3. Gael Nguyen says:

    Whenever I have fried chicken straight from the fryer not only do I burn myself but I really can’t taste anything else. I’m not a fan of cold chicken either but when it’s left to rest until it is a nice warm temp, that is when it is at perfection. She is soooo wrong.

  4. Soozll says:

    Well, on chicken it’s really all about the crust. Hot, warm, cool, it doesn’t matter to me as long as the crust has been cooked to a reddish color, with hints of gold, brown, is shellac stiff  and stays crisp from frying in peanut oil (as it did in the 70′s  from the boardwalk vender at Ocean City, MD).  What needs to be hot is the corn on a stick, dripping with butter and gritty with salt and the Thayer Bros fries where the steam rose from a dousing with malt vinegar. I could hardly decided without a quick eeny-meany-miney, what to bite into first!  I’m with you, David regarding a thick coating on chicken.  Just…no.

  5. Sofia Reino says:

    I must say I am on Renee’s side on this one. I love my fried chicken steaming hot and love eating it while burning both my fingers and my mouth. If you wait too long, the skin is no longer crispy and the fun of eating it diminishes as you no longer hear the crunchiness. Also another important factor here is not just the taste but another sense, the one of the smell, which can be just as important when eating. You want to make sure as you bite every piece the smell of the fried chicken fills your nose. Once the chicken in lukewarm, it loses all its power and is no longer fried chicken but just plain chicken that could have been fried or broiled. Certain foods are supposed to be served steaming hot, and this is one of them! Sorry David!

  6. Beth Price, LC Recipe Testing Director says:

    I love steaming hot chicken but the true test is whether it tastes just as good cold.

    • David Leite says:

      Traitor.

    • Renee Schettler Rossi, LC Editor-in-Chief says:

      Ah, a true Southerner speaks out…

      • Beth Price says:

        Thanks, Renee. Traitor, I’m not. I just see both sides. If that steamy fried bird tastes like a blob of grease when it cools down, well, it loses my vote. It has to taste great hot, warm and cold.

    • Lisa says:

      Gotta agree. A great batch of fried chicken should hold up in room temperature, retaining a lot of the great flavor and skin crispiness it has when it’s hot.

  7. Pimento says:

    David, I already knew I sided with you, but since it had been a while since I indulged in some fried chicken, I was all the more excited to put it to the test today when I went a place known for it. I’m sorry, Renee, but you’re wrong. When it comes to classic, on-the-bone, all-American style fried chicken, it has to be warm or room temp. It’s at that point that you can actually taste the chicken and all the different elements that go into it. It’s still crisp when you bite into it, but the juice doesn’t all burst out in that first bite and you’re not burning hands and mouths.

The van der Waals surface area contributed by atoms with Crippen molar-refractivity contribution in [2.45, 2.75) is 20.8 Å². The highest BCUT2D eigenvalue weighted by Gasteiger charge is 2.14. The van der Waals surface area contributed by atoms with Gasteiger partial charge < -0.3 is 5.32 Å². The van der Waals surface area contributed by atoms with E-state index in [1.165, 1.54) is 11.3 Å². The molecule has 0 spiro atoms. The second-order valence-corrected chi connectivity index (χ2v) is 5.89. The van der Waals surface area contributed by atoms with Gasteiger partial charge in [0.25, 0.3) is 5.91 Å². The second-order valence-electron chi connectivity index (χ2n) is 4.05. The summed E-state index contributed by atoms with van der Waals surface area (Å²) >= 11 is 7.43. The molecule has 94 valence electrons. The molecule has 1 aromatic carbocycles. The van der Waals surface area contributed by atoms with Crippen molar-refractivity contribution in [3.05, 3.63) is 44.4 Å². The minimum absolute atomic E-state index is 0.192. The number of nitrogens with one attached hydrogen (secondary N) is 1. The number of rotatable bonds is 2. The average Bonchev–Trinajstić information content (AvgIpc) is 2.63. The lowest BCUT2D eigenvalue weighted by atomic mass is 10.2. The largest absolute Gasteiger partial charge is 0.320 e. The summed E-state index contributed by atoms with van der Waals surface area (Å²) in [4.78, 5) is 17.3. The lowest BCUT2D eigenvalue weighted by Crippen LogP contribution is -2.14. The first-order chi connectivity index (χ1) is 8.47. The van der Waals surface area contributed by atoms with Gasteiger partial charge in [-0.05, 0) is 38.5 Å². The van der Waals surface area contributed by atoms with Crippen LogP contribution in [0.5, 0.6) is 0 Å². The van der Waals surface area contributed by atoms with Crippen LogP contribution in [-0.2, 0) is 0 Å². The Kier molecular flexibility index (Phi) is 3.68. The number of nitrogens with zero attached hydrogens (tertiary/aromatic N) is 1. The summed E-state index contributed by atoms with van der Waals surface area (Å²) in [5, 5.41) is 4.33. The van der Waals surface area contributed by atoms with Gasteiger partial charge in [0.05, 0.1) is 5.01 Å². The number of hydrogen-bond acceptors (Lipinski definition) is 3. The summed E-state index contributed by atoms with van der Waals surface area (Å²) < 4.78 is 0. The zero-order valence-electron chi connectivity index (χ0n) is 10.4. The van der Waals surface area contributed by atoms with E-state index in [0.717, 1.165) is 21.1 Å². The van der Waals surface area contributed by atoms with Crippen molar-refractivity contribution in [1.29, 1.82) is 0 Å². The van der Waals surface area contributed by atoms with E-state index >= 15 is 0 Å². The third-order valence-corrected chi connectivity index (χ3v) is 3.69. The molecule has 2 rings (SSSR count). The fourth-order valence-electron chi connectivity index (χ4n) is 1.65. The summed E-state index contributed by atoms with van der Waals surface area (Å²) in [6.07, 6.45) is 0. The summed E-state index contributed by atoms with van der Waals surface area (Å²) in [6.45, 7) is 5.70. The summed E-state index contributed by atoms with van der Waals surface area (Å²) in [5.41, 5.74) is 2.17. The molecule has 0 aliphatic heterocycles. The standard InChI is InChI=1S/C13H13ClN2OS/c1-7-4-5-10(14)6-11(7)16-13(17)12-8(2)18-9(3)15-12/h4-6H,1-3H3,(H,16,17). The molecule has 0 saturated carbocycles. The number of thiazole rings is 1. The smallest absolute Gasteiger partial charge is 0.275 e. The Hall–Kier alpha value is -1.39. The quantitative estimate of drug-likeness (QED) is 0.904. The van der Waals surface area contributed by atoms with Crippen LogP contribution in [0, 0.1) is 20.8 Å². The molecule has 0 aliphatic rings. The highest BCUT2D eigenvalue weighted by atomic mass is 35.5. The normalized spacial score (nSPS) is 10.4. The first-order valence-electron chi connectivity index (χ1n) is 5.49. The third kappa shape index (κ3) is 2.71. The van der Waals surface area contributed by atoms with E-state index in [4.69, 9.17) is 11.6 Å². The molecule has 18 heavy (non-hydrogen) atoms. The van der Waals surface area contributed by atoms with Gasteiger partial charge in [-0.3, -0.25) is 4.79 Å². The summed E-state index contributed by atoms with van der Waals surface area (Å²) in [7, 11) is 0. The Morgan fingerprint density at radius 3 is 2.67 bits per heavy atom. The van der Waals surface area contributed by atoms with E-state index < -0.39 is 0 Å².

8. shirley reeds says:

    I work at KFC, David, we don’t know what the original recipe is, as it comes ready to use, but the main ingredients are on the bag as per CDN ingredient rules. Flour, salt, MSG, garlic are all mentioned. Mostly MSG lol. Secret herbs and spices are next in small amounts. Looks to me like just flour with MSG, salt, and a little bit of granulated garlic when you really look at it with tiny flecks of pepper type seasoning.

    • David Leite says:

      Shirley, thanks for the heads up. A friend who’s working with me on a fried chicken recipe was positive KFC had a lot of MSG, and she was right! I haven’t eaten it in a long time, but now I’ll look at it with even more suspicion.

  9. James Cooper says:

    David, thank you for the story. I find fried chicken to be more flavorful at just above room temperature. For me, I’ll take food that has “rested” a bit after cooking, every time.

    • David Leite says:

      James, my pleasure. It seems as if you’re a sane man who know the proper way to eat fried chicken! Ha!

  10. Carol Singer says:

    I just spent the weekend in the Hamptons and was served the most delicious picnic chicken from the Round Swamp Farm. I love to cook and was wondering if you know the recipe for their chicken. It would be greatly appreciated since I live in Westchester, New York, and it’s not a op, skip, or jump to pick some up. I’ll have to drive 3 hours. Thank you.

    • Renee Schettler Rossi says:

      Carol, talk about a resounding endorsement of a fried chicken recipe! Let’s ask David, shall we? David, have you, perchance, perfected a replica of this at home?

    • David Leite says:

      Carol, I”m very familiar with Round Swap Farm picnic chicken. We rented a house not far away for several summers and ate it prodigiously. I tried numerous times to wiggle the recipe out of them and was unsuccessful. At least for now, the recipe remains a secret. And understandably–considering how popular it is and how much they sell. Sorry!